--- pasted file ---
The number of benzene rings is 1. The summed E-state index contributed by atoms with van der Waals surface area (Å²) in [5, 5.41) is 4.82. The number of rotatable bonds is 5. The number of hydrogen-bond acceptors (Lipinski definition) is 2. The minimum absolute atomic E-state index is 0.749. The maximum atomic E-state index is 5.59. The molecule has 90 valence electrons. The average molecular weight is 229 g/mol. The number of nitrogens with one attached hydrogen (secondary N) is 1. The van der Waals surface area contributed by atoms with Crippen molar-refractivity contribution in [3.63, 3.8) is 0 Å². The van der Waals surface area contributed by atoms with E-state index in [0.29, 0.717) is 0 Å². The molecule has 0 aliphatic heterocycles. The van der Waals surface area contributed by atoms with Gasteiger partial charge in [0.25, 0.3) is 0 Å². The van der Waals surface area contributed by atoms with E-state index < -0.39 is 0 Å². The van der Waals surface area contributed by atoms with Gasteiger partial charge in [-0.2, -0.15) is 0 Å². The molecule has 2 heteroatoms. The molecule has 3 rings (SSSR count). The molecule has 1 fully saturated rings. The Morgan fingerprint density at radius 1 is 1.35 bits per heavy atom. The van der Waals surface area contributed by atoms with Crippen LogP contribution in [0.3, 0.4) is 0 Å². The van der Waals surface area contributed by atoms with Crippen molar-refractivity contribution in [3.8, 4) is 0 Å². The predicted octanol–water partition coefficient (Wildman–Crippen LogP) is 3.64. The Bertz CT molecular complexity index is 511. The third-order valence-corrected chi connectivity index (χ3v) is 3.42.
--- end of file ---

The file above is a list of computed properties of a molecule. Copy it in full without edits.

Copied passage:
The number of benzene rings is 1. The summed E-state index contributed by atoms with van der Waals surface area (Å²) in [5, 5.41) is 4.82. The number of rotatable bonds is 5. The number of hydrogen-bond acceptors (Lipinski definition) is 2. The minimum absolute atomic E-state index is 0.749. The maximum atomic E-state index is 5.59. The molecule has 90 valence electrons. The average molecular weight is 229 g/mol. The number of nitrogens with one attached hydrogen (secondary N) is 1. The van der Waals surface area contributed by atoms with Crippen molar-refractivity contribution in [3.63, 3.8) is 0 Å². The van der Waals surface area contributed by atoms with E-state index in [0.29, 0.717) is 0 Å². The molecule has 0 aliphatic heterocycles. The van der Waals surface area contributed by atoms with Gasteiger partial charge in [0.25, 0.3) is 0 Å². The van der Waals surface area contributed by atoms with E-state index < -0.39 is 0 Å². The van der Waals surface area contributed by atoms with Gasteiger partial charge in [-0.2, -0.15) is 0 Å². The molecule has 2 heteroatoms. The molecule has 3 rings (SSSR count). The molecule has 1 fully saturated rings. The Morgan fingerprint density at radius 1 is 1.35 bits per heavy atom. The van der Waals surface area contributed by atoms with Crippen LogP contribution in [0.3, 0.4) is 0 Å². The van der Waals surface area contributed by atoms with Crippen molar-refractivity contribution in [3.8, 4) is 0 Å². The predicted octanol–water partition coefficient (Wildman–Crippen LogP) is 3.64. The Bertz CT molecular complexity index is 511. The third-order valence-corrected chi connectivity index (χ3v) is 3.42.